WASHINGTON – Outgoing US President George W. Bush said Thursday he is considering a farewell speech to share the lessons of his eight-year term and to spur vigilance about the "terrorist threat."
"Thinking about it. Thinking about it. A lot of presidents have, and I'm giving it serious thought," Bush said in an interview with C-SPAN television when asked if he was planning a farewell speech before he leaves the White House on January 20.
Bush said he has already talked it over with a speech writer.
"I don't want it to be - you know, kind of a real emotional goodbye. If I give it, it's going to be trying to leave behind some lessons learned," Bush said.
If the farewell speech materializes, he added, it would caution that "we have to be vigilant and can't let our guard down because a terrorist threat still exists."
The speech would also urge that the United States remain a key international player, especially in promoting free trade and fighting against the AIDS epidemic.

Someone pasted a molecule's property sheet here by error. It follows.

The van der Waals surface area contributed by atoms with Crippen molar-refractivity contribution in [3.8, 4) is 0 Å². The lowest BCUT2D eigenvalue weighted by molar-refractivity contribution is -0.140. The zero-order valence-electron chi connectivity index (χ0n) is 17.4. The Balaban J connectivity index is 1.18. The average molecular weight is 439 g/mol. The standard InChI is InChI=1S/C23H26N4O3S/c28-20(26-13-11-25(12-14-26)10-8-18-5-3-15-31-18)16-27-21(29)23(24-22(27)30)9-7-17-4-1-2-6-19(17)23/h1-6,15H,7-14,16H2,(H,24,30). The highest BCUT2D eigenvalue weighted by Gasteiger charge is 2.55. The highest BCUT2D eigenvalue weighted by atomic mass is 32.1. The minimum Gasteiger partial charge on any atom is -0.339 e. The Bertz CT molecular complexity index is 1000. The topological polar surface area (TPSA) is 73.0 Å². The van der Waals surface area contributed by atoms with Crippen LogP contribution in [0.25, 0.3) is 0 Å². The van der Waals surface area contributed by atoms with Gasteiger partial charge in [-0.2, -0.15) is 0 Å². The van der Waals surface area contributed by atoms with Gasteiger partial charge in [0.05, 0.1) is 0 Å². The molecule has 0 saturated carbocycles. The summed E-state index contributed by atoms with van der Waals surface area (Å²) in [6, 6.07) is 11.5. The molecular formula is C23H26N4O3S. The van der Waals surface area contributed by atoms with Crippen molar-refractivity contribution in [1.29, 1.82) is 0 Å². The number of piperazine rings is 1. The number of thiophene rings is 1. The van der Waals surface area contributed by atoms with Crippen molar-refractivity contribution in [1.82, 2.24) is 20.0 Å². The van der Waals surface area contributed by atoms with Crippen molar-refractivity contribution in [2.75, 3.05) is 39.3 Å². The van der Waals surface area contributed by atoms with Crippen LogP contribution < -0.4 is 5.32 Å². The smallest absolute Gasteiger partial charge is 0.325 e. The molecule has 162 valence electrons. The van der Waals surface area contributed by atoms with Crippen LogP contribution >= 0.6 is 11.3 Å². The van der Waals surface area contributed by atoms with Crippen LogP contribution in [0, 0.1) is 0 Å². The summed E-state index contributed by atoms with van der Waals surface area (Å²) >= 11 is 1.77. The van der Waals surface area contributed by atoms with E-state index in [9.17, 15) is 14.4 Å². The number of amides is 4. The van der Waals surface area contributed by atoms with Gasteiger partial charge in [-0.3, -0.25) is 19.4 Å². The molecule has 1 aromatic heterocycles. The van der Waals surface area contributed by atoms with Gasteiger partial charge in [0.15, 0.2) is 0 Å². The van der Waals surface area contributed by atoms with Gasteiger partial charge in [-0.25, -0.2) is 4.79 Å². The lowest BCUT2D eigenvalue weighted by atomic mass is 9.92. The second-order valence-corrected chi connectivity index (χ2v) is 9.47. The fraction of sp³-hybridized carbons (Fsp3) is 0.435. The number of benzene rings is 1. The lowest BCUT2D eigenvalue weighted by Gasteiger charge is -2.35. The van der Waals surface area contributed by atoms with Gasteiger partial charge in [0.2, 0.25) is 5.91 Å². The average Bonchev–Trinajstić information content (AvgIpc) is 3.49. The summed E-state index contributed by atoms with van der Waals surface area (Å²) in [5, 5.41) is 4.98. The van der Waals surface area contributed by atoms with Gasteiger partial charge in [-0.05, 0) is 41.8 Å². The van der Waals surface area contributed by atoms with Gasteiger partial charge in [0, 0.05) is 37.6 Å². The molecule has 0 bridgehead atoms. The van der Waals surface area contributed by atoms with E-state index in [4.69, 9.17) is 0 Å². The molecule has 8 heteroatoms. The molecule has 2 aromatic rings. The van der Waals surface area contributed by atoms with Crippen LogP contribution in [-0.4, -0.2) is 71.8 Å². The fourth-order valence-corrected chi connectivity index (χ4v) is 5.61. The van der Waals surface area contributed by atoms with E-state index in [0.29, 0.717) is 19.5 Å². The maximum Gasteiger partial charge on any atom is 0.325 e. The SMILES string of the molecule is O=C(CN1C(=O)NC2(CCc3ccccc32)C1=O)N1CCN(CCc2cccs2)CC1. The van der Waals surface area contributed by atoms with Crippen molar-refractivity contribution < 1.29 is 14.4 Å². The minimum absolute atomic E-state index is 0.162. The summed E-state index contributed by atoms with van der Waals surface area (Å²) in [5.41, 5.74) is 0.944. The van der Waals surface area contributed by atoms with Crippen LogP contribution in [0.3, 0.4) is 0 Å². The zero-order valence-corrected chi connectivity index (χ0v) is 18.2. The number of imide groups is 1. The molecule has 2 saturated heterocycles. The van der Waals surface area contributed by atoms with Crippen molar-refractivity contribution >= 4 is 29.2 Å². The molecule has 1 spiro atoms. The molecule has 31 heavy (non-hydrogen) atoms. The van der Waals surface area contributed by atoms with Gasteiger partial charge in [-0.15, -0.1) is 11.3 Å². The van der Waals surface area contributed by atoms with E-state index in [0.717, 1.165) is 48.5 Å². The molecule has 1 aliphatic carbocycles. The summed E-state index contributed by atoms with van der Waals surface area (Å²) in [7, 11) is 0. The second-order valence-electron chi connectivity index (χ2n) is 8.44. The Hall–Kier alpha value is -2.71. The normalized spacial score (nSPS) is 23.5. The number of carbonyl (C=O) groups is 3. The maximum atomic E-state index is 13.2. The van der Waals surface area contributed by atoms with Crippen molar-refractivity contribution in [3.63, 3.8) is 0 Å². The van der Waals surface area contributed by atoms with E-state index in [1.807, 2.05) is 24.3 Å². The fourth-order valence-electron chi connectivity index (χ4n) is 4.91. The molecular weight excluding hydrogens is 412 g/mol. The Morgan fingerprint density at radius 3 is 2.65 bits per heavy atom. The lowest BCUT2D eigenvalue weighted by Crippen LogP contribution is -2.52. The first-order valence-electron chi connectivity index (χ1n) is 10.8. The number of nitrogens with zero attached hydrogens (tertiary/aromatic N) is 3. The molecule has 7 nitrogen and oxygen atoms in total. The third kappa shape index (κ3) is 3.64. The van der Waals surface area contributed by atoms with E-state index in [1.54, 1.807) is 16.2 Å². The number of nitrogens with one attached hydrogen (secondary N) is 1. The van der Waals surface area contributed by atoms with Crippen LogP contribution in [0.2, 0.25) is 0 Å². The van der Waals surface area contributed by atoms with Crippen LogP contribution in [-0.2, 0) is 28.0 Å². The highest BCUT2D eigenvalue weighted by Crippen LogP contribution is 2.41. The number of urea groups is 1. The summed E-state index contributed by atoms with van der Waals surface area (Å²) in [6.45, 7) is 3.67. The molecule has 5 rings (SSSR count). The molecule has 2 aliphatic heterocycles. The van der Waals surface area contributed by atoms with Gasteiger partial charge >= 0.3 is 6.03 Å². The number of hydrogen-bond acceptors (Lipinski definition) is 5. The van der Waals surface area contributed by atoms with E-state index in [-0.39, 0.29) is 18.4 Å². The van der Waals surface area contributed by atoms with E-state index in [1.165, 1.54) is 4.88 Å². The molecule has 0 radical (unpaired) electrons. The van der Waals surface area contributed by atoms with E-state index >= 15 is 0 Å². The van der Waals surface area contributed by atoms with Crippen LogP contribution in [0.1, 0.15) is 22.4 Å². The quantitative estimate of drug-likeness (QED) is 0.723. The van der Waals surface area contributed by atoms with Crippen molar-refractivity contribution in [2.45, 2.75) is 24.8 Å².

In the interview, Bush said he did not regret his wartime decisions.
"I was a wartime President and war is very exhausting. War is hard for a country. And, you know, I made the decision that we were going to win."
"The other part of my presidency that's been hard is we've had, you know, huge economic turmoil recently," he added.
"I'm just so sorry it's happening. But it is happening and therefore I have made the decision not to let there be a massive collapse, which would hurt the average guy in the street."
Bush, who promised president-elect Barack Obama a smooth transition into office, has invited the Democrat to a White House breakfast on January 7, along with former presidents Bill Clinton, Jimmy Carter and his father, George HW Bush.
Obama proposed the breakfast get-together when he visited the White House on November 10, six days after winning the presidential election, Bush said.
"I'm sure he's going to ask us all questions, I would guess. If not, we'll just share war stories," Bush said about the meeting.
Bush reiterated his intention to completely give up the limelight to Obama after the inauguration.
"One thing I don't want to do is stay on the stage. The spotlight needs to shift to president-elect Obama ... because he's the president.
"Therefore, I won't try to get it to shift to me. And I'll be very respectful of him during his presidency."
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